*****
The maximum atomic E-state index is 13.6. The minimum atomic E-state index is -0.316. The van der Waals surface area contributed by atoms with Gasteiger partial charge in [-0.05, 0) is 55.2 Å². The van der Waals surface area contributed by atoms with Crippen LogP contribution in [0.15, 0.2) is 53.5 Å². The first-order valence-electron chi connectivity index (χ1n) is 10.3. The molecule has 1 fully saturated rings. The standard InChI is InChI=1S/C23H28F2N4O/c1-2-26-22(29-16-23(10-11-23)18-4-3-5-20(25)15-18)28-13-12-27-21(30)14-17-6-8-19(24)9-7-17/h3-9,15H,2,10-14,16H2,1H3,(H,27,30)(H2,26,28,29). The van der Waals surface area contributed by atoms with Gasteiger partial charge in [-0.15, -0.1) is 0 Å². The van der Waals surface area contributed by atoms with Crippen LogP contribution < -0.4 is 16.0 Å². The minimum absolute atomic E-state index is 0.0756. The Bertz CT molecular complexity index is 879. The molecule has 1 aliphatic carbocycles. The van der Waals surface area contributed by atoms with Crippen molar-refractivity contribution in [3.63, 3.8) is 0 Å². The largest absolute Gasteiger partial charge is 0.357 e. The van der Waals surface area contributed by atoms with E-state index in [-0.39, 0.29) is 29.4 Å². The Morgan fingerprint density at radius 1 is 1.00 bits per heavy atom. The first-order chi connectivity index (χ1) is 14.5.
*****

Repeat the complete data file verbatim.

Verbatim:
The maximum atomic E-state index is 13.6. The minimum atomic E-state index is -0.316. The van der Waals surface area contributed by atoms with Gasteiger partial charge in [-0.05, 0) is 55.2 Å². The van der Waals surface area contributed by atoms with Crippen LogP contribution in [0.15, 0.2) is 53.5 Å². The first-order valence-electron chi connectivity index (χ1n) is 10.3. The molecule has 1 fully saturated rings. The standard InChI is InChI=1S/C23H28F2N4O/c1-2-26-22(29-16-23(10-11-23)18-4-3-5-20(25)15-18)28-13-12-27-21(30)14-17-6-8-19(24)9-7-17/h3-9,15H,2,10-14,16H2,1H3,(H,27,30)(H2,26,28,29). The van der Waals surface area contributed by atoms with Gasteiger partial charge in [-0.15, -0.1) is 0 Å². The van der Waals surface area contributed by atoms with Crippen LogP contribution < -0.4 is 16.0 Å². The minimum absolute atomic E-state index is 0.0756. The Bertz CT molecular complexity index is 879. The molecule has 1 aliphatic carbocycles. The van der Waals surface area contributed by atoms with Crippen molar-refractivity contribution in [3.63, 3.8) is 0 Å². The largest absolute Gasteiger partial charge is 0.357 e. The van der Waals surface area contributed by atoms with E-state index in [-0.39, 0.29) is 29.4 Å². The Morgan fingerprint density at radius 1 is 1.00 bits per heavy atom. The first-order chi connectivity index (χ1) is 14.5.